Coppola’s “heart of darkness,” like Conrad’s, is a triumph of style over story. Or rather, the description—words for Conrad, mise-en-scène for Coppola—is the story’s raison d’être. Marlow confronts the particulars of Africa in order to expatiate on the “flabby, pretending, weak-eyed devil of a rapacious and pitiless folly” (p. 23), or to explore “the fascination of the abomination” (p. 9). Marlow is not really concerned with rivets. The rivets are so diaphanously a pretext for him to ruminate on man’s relation to work that he never bothers to inform us where the rivets ultimately came from. One moment he is stuck, the next he is on his way, with no explanations offered.
The day-to-day, arduous reality of combat is equally irrelevant to Coppola, who is no more concerned with the little man in the trench than Conrad is with rivets. He is out to forge a vision of War, of the Vietnam War, and—less convincingly—of related horrors through dense, multilayered cinematography (by Vittorio Stovaro) and sound (by Walter Munch).
Neither Conrad nor Coppola really succeeds in fathoming “the horror” because neither succeeds in rendering Kurtz palpable. Conrad describes him as “very little more than a voice” (p. 69) and his “horror as “the strange commingling of desire and hate” (p. 101). But what, after all, is this? For Coppola, “the horror” is a similarly elliptical distance between superiority and madness. Like Conrad, Coppola is at his best when circling that horror, when presenting it a few rungs down on a recognizable, pedestrian level. Thus, Apocalypse Now is most effective when describing not Kurtz himself but the world surrounding him.
Like Conrad’s language, Coppola’s mise-en-scène at once batters and soothes. While the Dolby sound whooshes at us from myriad speakers, the limpid images attract us with their sensual beauty and repel us with their content. Similarly, the cinematography renders us both victim and perpetrator of numerous horrors. In the film’s most spectacular scene, for instance, we watch Lieutenant Colonel Kilgore (Robert Duvall) and his fire-spitting helicopters swoop down from the skies as if we were the bewildered Vietnamese on the ground. Kilgore has ordered that his tapes of “The Ride of the Valkyries” be played, and the Wagner meshing with the helicopter descent and the splaying of bomb fire is ah once terrifying and absurd—clearly a lesser Conradian “nightmare.” But in the next shot, the tables are suddently turned. Now, the camera places us in the plane with Kilgore and directly behind the helicopter controls, thus affording us the arrogant, shameful exhilaration of power—yet another “nightmare.”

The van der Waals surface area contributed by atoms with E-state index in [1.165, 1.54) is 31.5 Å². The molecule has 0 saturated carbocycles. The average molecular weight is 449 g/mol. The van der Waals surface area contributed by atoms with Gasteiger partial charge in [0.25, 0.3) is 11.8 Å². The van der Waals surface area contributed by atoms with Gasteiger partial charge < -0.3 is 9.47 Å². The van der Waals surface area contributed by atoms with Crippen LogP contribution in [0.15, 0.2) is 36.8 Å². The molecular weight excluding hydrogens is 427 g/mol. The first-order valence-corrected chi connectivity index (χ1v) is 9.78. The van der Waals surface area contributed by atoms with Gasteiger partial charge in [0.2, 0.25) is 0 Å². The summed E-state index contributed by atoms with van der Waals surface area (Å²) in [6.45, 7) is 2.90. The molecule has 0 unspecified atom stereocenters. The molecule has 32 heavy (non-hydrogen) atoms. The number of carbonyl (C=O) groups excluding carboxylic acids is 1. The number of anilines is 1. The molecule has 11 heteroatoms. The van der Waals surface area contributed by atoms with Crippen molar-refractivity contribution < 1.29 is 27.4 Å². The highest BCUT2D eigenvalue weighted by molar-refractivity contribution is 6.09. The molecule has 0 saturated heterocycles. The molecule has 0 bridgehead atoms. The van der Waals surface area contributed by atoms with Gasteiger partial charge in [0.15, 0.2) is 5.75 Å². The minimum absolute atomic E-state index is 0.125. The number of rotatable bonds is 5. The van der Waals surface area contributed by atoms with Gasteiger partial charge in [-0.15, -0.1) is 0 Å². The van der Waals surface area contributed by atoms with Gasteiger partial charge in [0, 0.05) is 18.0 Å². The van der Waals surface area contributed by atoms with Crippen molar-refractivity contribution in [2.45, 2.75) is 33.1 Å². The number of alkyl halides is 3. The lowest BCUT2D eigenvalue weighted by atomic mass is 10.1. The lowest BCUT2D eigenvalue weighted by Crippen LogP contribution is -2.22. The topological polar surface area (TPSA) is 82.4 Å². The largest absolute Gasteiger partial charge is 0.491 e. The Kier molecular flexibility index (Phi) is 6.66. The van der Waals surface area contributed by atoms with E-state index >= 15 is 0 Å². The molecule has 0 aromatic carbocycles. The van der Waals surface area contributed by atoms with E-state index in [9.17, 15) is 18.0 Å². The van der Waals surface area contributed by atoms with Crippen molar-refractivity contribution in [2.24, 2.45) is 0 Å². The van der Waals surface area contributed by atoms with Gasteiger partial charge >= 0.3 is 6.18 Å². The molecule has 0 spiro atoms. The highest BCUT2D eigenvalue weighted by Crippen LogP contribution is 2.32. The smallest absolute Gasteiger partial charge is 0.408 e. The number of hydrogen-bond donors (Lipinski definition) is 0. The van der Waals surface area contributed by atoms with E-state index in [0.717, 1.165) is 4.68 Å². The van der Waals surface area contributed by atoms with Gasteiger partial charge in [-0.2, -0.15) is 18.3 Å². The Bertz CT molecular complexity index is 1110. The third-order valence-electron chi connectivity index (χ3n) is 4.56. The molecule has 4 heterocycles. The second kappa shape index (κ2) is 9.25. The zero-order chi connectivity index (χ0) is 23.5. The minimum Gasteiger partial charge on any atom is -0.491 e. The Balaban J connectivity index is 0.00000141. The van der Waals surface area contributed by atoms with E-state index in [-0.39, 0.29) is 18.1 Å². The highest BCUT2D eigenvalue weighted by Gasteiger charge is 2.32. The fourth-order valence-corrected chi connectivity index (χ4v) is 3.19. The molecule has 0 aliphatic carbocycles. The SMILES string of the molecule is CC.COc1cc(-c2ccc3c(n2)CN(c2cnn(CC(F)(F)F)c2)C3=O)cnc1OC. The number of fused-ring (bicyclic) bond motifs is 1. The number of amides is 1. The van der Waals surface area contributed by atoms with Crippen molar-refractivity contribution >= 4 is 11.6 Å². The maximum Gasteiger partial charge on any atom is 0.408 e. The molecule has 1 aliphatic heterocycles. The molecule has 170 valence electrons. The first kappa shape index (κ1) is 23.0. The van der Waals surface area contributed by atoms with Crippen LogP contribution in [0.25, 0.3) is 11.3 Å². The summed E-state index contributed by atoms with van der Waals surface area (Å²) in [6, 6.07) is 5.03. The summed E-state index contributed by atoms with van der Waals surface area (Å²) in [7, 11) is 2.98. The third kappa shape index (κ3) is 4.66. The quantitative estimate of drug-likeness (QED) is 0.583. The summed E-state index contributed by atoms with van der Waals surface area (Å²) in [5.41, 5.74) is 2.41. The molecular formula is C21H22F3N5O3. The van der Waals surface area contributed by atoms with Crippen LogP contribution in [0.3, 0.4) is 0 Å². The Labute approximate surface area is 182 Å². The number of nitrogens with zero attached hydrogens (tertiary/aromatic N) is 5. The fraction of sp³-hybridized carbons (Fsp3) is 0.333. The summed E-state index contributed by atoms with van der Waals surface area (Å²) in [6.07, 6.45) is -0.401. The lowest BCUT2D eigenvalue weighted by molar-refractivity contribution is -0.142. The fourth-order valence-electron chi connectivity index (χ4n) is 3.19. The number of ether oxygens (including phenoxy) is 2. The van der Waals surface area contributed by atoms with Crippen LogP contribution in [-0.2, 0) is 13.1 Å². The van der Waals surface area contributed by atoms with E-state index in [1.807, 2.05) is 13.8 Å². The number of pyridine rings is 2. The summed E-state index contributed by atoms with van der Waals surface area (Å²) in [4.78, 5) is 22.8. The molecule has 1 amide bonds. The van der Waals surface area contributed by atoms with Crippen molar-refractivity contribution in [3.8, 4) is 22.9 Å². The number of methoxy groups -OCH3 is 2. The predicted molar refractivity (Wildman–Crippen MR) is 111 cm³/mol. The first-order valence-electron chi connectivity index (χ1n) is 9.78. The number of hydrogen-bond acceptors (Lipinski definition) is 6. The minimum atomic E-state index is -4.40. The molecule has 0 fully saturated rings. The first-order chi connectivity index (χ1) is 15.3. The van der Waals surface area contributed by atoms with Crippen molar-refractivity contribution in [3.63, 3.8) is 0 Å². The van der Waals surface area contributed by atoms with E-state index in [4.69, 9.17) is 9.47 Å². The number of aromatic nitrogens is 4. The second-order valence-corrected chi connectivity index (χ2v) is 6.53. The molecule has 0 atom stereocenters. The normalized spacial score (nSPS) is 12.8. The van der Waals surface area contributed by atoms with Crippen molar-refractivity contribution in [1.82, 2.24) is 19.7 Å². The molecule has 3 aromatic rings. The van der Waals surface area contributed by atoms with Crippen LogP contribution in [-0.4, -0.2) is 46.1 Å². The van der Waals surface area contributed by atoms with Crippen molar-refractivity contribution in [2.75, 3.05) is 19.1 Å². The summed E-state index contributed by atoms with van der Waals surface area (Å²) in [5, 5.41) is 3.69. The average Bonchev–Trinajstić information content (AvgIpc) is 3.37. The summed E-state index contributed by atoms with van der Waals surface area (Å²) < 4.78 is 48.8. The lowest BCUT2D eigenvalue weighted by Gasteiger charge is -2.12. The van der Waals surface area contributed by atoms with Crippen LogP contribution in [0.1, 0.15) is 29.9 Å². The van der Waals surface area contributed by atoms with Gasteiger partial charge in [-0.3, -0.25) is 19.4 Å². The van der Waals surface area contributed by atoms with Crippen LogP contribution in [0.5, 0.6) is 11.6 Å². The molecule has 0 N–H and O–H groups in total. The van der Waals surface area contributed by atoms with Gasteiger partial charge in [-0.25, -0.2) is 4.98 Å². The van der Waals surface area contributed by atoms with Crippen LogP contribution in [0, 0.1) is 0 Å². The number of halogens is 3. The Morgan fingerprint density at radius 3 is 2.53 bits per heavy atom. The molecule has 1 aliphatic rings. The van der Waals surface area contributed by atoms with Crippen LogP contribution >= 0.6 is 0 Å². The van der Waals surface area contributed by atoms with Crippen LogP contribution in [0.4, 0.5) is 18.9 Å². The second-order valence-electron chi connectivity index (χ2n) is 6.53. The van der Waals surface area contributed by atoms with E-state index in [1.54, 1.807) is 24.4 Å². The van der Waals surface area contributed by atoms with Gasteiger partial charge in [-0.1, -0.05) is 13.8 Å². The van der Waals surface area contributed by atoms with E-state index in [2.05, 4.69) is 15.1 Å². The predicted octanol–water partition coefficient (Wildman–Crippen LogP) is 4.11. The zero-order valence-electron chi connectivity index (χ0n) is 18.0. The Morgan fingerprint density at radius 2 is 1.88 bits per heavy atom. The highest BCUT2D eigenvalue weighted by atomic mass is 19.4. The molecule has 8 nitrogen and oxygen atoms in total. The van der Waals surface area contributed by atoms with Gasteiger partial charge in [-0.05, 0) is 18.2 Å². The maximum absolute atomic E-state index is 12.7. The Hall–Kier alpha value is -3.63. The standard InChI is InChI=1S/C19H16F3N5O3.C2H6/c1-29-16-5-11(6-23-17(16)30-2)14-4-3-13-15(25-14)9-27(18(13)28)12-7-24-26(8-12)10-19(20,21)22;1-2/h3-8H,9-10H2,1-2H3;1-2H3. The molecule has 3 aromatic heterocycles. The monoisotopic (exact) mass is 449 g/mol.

Contrary to much critical opinion, Apocalypse Now gets into trouble not in its allegiance to Conrad, but when it veers away from the book s assumptions. Indeed, the one serious problem with this often brilliant film is the character of Willard. Like Harry Caul and unlike Marlow, Willard is too idiosyncratic, too much the unknown variable to sustain the complexities of the work we perceive through his eyes. He is not an Everyman to Apocalypse Now the way that Marlow is to Heart of Darkness.